After such a man, the writings of his contemporaries, such as the mythical Johannes de Ketham, Alessandro Achillini and Gabriele dc Gerbi appear beyond description inferior.‘ De Ketham’s embryology has been described by Fercltel. De Gerbi included in his Liber Ana- tamiae tarpon": humani et ringulomm membronun iIIx'u: a section entitled D: Generations Embryonix, but there is nothing to be said about it except that it is a verbose compilation of the views of Aristotle and Galen taken from Avicenna. The work of Nolanus in 1532 presents

Ct’. Weindlerh Gerrhirlxtc d. gjwdhologixeh-anaramzirhe Abbx'Idun.!- The contem- P0l'I1'yu§!Dd|l':]dOl'I$ of Levinus Lemnius (described by Cole) Ind by Pctru: Clndldlll are wx out \ ne.

fcnain points of interest, but it is of little importance. Petrus Crescentius

1 hm “wk °“ husbandry °f 1548 mmfivfls artificial incubation in ovens ut rather as a lost art. About this time also Hieronymus Dandin - Ccsem-8: 3 .l€5“if. Wrote a treatise on Galen's division of o s white and red. those proceeding from the semen and those prriatieding filolxsnutlltaibloodz it is cited by Aldrovandus, but I have not been able to

The most remarkable feature of the first half of the century was the encyclopaedic group of zoologists which now arose. This Belon and Rondelet, whose well-illustrated catalogues of animals were appearing from 1550 onwards. did a good service to comparative embryology in figuring the ovoviviparous selachians and viviparous Cetncea. Gesncr belongs to this group.‘ All of them reproduce thin versions of Aristotle when they speak of generation as such, and this is what dhfcrentiatesi them from Ulysses Aldrovandus, of whom I shall presently speak. Fig. 6 A and B shows Rondelet's picture of a viviparous dolphin and an ovoviviparous selachian!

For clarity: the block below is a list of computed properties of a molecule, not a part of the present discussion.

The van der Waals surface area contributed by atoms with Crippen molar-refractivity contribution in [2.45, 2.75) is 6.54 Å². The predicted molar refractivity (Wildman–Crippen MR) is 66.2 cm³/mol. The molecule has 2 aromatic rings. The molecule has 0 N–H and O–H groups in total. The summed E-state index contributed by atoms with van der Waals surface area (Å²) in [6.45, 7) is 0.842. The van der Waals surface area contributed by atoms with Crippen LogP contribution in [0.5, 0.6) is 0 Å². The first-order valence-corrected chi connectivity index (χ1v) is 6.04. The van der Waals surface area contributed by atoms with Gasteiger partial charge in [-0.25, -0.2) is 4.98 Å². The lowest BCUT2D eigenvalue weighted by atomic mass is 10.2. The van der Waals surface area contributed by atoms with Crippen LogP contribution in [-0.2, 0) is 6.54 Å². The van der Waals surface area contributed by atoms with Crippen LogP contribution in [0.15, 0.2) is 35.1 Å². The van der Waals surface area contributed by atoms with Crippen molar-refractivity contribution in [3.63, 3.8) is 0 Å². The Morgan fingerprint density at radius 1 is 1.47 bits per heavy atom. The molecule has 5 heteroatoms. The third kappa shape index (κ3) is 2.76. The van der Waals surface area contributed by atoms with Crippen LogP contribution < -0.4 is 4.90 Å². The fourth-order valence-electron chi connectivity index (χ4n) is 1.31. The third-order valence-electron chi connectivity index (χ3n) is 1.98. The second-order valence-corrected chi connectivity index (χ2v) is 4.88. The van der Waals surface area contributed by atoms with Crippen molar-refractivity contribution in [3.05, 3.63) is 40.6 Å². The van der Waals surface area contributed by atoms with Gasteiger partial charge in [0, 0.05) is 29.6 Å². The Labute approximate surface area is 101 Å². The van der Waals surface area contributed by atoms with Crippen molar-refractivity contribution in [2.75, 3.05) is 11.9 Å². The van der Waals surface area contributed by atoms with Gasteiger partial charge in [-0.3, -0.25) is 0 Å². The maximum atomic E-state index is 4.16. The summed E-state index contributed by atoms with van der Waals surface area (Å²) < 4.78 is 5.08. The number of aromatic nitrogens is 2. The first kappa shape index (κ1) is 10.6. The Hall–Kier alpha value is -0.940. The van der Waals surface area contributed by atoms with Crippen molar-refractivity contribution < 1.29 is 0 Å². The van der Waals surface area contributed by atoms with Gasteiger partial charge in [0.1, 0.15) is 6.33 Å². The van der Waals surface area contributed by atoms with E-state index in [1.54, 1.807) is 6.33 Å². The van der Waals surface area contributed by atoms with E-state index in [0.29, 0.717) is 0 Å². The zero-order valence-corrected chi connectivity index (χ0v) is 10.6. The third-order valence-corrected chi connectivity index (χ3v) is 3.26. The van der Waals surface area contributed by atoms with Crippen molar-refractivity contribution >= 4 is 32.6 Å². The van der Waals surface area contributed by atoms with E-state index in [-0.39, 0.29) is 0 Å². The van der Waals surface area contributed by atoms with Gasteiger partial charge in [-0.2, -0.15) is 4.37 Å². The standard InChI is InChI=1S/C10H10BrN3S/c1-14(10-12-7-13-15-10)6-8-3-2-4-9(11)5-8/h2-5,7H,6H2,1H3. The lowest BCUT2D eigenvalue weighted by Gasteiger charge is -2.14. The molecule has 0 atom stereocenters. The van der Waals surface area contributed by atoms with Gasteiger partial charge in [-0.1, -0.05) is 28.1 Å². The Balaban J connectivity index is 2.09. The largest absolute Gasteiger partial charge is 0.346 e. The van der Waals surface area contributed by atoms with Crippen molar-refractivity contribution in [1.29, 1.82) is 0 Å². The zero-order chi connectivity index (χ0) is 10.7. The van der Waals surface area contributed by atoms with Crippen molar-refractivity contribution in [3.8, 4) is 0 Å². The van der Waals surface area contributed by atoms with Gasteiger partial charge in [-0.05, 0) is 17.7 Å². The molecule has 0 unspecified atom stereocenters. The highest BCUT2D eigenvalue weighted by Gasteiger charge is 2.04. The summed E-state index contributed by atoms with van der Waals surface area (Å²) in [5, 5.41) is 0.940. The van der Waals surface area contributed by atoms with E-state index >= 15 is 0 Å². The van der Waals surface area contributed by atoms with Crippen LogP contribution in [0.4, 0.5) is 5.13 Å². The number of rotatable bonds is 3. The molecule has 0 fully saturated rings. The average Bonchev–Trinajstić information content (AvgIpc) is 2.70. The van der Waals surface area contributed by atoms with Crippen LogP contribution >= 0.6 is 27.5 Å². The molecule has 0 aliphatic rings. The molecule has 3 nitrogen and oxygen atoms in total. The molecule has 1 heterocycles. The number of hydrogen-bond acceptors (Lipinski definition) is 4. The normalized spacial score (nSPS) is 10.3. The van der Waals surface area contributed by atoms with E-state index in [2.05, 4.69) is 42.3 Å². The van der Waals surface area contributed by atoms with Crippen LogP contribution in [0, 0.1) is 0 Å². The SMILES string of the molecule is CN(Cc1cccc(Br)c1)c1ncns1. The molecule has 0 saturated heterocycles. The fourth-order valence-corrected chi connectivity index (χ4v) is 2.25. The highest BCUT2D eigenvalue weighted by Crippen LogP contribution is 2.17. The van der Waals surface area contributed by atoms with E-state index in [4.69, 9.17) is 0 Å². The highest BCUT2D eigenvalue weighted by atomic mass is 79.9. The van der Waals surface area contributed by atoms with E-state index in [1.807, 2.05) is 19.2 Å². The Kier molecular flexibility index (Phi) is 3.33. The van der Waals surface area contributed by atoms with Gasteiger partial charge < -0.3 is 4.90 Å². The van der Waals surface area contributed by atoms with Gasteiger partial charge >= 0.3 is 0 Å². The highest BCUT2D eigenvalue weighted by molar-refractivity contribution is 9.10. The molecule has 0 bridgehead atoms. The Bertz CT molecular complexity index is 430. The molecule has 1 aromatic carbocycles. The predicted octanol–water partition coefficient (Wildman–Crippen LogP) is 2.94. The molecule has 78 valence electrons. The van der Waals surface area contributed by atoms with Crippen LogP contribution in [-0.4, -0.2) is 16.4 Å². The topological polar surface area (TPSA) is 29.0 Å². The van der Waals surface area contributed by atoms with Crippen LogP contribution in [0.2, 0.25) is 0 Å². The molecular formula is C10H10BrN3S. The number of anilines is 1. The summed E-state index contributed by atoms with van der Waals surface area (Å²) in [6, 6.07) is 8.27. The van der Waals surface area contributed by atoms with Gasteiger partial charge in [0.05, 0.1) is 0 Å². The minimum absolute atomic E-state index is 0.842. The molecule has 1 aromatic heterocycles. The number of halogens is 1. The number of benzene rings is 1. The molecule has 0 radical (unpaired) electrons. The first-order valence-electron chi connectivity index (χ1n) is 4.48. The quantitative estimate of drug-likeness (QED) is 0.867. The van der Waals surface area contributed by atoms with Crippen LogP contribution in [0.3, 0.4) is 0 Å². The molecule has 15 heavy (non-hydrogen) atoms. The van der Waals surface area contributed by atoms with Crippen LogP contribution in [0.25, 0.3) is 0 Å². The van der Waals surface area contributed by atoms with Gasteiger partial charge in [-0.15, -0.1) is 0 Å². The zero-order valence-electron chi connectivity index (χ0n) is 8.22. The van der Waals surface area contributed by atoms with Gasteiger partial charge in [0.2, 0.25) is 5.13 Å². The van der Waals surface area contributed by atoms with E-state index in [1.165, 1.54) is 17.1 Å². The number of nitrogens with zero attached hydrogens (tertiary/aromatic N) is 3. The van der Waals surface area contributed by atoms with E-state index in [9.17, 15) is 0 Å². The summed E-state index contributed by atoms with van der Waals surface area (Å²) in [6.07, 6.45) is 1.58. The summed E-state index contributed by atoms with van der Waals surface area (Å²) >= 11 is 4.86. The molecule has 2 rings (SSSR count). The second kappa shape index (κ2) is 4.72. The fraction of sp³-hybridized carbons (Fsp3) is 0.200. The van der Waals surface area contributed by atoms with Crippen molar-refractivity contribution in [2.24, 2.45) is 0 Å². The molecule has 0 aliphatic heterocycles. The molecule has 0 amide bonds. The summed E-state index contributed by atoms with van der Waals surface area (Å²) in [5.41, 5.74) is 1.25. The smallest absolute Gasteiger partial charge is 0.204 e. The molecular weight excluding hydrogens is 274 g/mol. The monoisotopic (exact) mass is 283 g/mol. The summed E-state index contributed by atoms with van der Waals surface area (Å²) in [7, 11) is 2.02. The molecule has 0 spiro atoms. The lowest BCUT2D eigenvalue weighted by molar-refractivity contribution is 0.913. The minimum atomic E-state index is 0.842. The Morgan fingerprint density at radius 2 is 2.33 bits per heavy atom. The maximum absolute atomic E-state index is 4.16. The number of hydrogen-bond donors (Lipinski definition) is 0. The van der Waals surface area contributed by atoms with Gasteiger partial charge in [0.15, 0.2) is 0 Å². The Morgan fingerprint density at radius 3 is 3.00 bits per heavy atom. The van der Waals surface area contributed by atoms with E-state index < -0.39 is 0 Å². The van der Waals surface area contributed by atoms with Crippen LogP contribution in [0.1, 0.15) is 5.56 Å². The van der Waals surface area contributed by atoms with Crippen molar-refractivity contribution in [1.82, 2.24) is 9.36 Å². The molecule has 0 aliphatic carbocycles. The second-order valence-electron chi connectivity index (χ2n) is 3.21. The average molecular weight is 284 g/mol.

But the end of the twilight period was now at hand, for, within twenty-five years after the death of de Gerbi in 1505, four great cm- bryologists were born as well as the greatest anatomist of any age, Andreas Vcsalius (1524), of whom I shall say no more, for he had no opportunities {or dissecting human embryos, and took hardly any interest in foetal development. But in x527. Ulysses Aldrovandus was born, and in the following year Gabriel Fallopius, in 153a Julius Cafiar Arantius and in 1534 Voleher Coiter. Only three more years bring us to the birth of Andreas Laurentius and of Hieronymus Fabricius ab Aquapendente, the teacher of William Harvey.‘

The senior member of this group, Ulysses Aldrovandus, was the first biologist since Aristotle to open the eggs of hens regularly during their incubation period, and to describe in detail the appearances which he found there. In his 0rm'lhaIagx‘u, published at Bologna in X599, he set out to describe all the known kinds of birds, dismissing ‘mtum not only their zoologiml and physiological char-actcristits, but also their signifi- cance as presages and for augury, their rnystiuil meaning, their use as allegories and for eating, and finally all the legends respecting them.‘ Gmerarftar, Tzmperantia, Liberalilar, a-guild: one finds. Beginning with

‘ Historic, Pt. HI, 1:. 432. .

I Oppcnhcinjgf has glvrn us - lpeclal stud of Guillaume Rond:leL_ _